It's hard to imagine Shunquez Stephens never putting on a basketball jersey again.
The thought of that happening makes his coach Warren Sellers "sick to his stomach" because he knows how special a player Stephens is, and that players like him "don't come around too often."
Stephens also doesn't like to think about never playing basketball again, but in a few months, he'll be off to Alabama State University on a football scholarship, which means his days of impressing fans and coaches with his versatility on the basketball court might be over.
If they are, he certainly saved his best season for last.
Stephens finished his senior season averaging 18.1 points, 12.1 rebounds and 2.3 steals, and he became the West Hall High's all-time leading scorer (with more than 1,500 points) and all-time rebound leader (with more than 900). Because of those accomplishments, Stephens has been named The Times' Boys Basketball Player of the Year for the second straight season.
"I think my desire to keep playing has increased after this year," said Stephens, who was recruited to play basketball by South Carolina-Upstate and Jacksonville University. "I was really satisfied with how I played and how we played."
One thing he wasn't satisfied with is how the season ended.
With four seniors - Stephens, Jarquise Young, Dre Pou and William Stroup - starting, the Spartans were ranked in the top five of the Class AAA rankings for the majority of the season. Their journey to a state title suffered a crushing blow when it lost at the buzzer to Franklin County in the Region 8-AAA championship game that gave them a first-round home game, but also placed them in the same bracket as eventual state champion Columbia.
"It was a dagger to our goal of reaching the state finals," Stephens said. "Just look at Franklin County; they made it to the final four."
The second-round loss to Columbia ended West Hall's dream of playing for a state championship, but looking back, it didn't diminish the amount of success Stephens and the rest of the Spartans have had throughout the past four years.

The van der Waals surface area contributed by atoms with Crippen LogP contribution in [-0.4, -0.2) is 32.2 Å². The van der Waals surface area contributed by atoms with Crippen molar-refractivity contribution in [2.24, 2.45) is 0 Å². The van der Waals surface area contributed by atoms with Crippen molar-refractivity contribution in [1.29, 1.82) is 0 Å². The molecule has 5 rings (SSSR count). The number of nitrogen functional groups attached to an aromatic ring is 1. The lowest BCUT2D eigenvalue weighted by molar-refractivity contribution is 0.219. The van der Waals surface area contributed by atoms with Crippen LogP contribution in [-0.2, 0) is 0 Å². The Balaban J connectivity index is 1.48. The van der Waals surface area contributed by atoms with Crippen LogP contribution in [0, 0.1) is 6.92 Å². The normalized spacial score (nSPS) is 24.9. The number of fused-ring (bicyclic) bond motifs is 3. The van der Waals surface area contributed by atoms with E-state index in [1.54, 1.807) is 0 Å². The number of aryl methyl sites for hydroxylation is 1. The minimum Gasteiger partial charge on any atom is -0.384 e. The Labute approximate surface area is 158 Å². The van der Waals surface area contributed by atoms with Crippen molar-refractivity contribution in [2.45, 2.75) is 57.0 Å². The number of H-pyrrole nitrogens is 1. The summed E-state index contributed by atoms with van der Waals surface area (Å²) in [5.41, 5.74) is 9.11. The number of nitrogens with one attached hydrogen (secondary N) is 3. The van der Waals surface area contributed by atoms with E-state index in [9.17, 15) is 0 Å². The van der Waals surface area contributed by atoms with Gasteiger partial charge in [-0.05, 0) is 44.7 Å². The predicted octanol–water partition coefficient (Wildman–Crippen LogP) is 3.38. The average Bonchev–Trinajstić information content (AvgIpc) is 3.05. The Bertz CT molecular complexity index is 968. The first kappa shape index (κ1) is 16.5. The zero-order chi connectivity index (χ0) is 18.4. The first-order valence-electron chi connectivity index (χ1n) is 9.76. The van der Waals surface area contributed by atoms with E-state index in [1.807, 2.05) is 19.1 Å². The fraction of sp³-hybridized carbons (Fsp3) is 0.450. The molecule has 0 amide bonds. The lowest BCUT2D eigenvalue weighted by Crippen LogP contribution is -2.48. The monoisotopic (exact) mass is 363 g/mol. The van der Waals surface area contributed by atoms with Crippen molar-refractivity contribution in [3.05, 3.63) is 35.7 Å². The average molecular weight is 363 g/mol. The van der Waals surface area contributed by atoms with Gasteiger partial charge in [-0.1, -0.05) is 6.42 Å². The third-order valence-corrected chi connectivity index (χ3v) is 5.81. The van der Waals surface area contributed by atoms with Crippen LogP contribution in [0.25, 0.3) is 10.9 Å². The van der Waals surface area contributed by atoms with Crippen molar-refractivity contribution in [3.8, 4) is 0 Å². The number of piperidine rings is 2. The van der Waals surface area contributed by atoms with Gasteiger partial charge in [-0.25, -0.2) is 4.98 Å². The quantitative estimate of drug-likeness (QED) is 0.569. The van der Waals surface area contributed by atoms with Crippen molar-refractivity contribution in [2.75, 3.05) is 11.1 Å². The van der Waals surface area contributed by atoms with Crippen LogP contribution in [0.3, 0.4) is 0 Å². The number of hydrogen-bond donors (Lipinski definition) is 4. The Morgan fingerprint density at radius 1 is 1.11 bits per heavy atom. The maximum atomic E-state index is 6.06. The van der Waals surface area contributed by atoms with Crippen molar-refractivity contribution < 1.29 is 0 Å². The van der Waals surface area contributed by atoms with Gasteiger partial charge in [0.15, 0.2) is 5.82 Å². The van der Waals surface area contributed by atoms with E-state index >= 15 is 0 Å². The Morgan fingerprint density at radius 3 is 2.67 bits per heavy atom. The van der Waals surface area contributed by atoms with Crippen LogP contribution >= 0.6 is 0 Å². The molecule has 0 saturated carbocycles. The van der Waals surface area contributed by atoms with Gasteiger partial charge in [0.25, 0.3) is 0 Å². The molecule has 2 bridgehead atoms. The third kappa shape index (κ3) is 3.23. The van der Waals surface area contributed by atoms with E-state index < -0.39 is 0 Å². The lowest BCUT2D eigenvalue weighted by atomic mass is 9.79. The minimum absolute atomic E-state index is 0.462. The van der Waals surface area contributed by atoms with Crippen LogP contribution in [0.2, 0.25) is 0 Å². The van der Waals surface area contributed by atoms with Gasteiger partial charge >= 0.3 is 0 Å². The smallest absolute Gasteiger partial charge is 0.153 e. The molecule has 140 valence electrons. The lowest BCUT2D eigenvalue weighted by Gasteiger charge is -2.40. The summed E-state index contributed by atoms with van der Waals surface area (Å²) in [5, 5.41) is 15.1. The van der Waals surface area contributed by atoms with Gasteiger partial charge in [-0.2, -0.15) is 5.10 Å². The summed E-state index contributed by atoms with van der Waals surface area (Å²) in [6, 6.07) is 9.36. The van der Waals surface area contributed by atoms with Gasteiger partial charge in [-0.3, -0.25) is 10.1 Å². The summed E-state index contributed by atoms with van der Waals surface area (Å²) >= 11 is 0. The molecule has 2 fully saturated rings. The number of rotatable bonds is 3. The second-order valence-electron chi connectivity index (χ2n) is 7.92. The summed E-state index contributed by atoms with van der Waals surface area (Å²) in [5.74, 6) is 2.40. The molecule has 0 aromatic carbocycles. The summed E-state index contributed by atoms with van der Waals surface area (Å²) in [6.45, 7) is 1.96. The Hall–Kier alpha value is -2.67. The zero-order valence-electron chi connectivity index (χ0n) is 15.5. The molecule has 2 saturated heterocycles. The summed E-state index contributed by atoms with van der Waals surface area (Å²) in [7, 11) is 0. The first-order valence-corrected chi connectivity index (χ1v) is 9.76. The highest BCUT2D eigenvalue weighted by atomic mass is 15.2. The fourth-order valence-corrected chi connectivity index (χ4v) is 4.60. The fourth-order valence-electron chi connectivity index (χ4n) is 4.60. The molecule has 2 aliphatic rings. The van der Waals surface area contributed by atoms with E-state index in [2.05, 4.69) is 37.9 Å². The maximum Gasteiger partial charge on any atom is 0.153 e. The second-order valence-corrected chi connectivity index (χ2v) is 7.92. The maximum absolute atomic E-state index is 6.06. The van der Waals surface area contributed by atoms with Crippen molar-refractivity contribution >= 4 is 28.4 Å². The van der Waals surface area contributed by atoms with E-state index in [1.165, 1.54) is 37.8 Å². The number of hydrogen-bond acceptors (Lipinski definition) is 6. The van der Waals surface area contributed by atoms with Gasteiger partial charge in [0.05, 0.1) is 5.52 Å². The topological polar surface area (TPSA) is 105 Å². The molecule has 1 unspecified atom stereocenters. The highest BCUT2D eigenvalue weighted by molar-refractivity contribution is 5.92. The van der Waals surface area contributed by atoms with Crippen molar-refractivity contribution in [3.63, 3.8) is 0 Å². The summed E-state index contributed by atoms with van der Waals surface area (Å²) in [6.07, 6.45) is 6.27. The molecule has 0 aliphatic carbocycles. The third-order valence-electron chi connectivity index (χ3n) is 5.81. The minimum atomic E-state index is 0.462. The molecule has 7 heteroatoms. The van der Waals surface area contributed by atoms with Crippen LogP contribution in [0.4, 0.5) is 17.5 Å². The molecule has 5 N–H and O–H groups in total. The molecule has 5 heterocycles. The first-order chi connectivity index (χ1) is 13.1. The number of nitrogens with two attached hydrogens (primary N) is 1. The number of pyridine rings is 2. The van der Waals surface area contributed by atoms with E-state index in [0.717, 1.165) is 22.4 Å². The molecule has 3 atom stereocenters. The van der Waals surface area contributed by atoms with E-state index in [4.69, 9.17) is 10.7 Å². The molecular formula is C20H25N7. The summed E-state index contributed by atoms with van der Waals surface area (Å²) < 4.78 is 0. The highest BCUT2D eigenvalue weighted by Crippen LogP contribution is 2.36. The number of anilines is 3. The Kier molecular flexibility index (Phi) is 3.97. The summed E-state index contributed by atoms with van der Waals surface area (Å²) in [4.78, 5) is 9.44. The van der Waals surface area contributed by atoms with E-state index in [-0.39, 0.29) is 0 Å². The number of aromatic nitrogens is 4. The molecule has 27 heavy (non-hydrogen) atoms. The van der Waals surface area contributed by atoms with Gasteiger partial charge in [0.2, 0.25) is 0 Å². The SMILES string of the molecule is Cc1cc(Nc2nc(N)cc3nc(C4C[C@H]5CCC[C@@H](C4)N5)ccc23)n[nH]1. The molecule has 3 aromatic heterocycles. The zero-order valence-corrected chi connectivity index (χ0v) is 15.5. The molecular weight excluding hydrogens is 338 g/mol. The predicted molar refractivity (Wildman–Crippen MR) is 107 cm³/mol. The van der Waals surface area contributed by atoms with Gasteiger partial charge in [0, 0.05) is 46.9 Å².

After finishing two games over .500 his freshman year, the Spartans reached the second round of the Class AAA playoffs in three straight years and won the program's first Lanierland title during Stephens' sophomore year.
"That's the memory I'm going to cherish the most," said Stephens, who stated he'll miss playing with his teammates, especially the seniors, who, in his eyes, all have a chance to play at the next level. "That was a big part of the West Hall program."
So too was Stephens, whose numbers would have been exponentially higher had it not been for a couple football injuries that kept him out of several games at the beginning of the past two basketball seasons.
"Your knees hurt, your back hurts, but you have to fight through that," he said. "It was a struggle."
Early on his career, Stephens also struggled with staying in shape, and it wasn't until after a second-round loss to Columbia during his sophomore year that he realized he needed to focus on his conditioning.
"I felt I had to get in shape to be a player," Stephens said. "I dedicated myself to the gym during my junior year, and it increased this year."
That extra time in the weight room only added to Stephens' legacy at West Hall.
"I don't know if you can replace him," Sellers said. "But even though he's going to be moving on, he provided a lot of leadership that will linger on."
Stephens doesn't think what he did was that special, and that it won't be too long until someone fills his shoes.
"I worked pretty hard, but if someone is dedicated and willing to do anything to win games, there's going to be someone just as good as me," Stephens said. "Work ethic is what leads to success."
Who will be the next great Spartan is anyone's guess, but Stephens thinks it might be someone living under the same roof with a familiar last name. He of course is referring to his younger brother Jamaad, who just finished his sophomore season.
"I've told him he's going to have to pick up his game and not be lazy," Stephens said. "Either him or any of the other players coming up have what it takes to be great, it just takes hard work."
So will his brother be better?
"That's a possibility," Stephens said. "I never dunked in high school, and he already has three, so there's a good chance he's better than me."